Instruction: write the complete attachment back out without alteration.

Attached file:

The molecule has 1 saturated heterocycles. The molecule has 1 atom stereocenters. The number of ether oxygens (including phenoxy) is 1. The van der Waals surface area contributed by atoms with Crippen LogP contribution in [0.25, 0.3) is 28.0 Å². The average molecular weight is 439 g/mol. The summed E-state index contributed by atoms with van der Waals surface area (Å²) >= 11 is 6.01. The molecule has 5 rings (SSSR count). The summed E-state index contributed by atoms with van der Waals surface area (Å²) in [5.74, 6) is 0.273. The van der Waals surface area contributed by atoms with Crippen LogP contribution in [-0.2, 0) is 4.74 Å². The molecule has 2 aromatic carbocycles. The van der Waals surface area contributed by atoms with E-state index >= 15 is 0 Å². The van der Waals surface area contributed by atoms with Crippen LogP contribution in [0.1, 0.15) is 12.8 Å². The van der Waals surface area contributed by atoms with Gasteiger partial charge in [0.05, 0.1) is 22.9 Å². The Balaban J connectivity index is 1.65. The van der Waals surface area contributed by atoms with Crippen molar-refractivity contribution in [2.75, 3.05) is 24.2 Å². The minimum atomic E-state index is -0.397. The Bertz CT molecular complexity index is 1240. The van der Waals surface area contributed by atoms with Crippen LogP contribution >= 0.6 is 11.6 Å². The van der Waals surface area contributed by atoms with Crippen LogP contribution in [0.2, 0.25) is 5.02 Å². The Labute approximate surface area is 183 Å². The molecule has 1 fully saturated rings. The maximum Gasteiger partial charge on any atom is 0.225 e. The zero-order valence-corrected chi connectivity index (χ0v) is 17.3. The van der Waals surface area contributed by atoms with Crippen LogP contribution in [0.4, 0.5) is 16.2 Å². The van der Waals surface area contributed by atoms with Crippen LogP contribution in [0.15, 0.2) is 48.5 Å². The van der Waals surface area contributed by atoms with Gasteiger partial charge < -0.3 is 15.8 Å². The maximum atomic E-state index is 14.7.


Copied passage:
The molecule has 1 saturated heterocycles. The molecule has 1 atom stereocenters. The number of ether oxygens (including phenoxy) is 1. The van der Waals surface area contributed by atoms with Crippen LogP contribution in [0.25, 0.3) is 28.0 Å². The average molecular weight is 439 g/mol. The summed E-state index contributed by atoms with van der Waals surface area (Å²) >= 11 is 6.01. The molecule has 5 rings (SSSR count). The summed E-state index contributed by atoms with van der Waals surface area (Å²) in [5.74, 6) is 0.273. The van der Waals surface area contributed by atoms with Crippen LogP contribution in [-0.2, 0) is 4.74 Å². The molecule has 2 aromatic carbocycles. The van der Waals surface area contributed by atoms with E-state index >= 15 is 0 Å². The van der Waals surface area contributed by atoms with Crippen LogP contribution in [0.1, 0.15) is 12.8 Å². The van der Waals surface area contributed by atoms with Gasteiger partial charge in [0.05, 0.1) is 22.9 Å². The Balaban J connectivity index is 1.65. The van der Waals surface area contributed by atoms with Crippen molar-refractivity contribution in [2.75, 3.05) is 24.2 Å². The minimum atomic E-state index is -0.397. The Bertz CT molecular complexity index is 1240. The van der Waals surface area contributed by atoms with Crippen LogP contribution >= 0.6 is 11.6 Å². The van der Waals surface area contributed by atoms with Crippen LogP contribution in [0.2, 0.25) is 5.02 Å². The Labute approximate surface area is 183 Å². The molecule has 1 fully saturated rings. The maximum Gasteiger partial charge on any atom is 0.225 e. The zero-order valence-corrected chi connectivity index (χ0v) is 17.3. The van der Waals surface area contributed by atoms with Crippen LogP contribution in [0.4, 0.5) is 16.2 Å². The van der Waals surface area contributed by atoms with Crippen LogP contribution in [0.15, 0.2) is 48.5 Å². The van der Waals surface area contributed by atoms with Gasteiger partial charge < -0.3 is 15.8 Å². The maximum atomic E-state index is 14.7.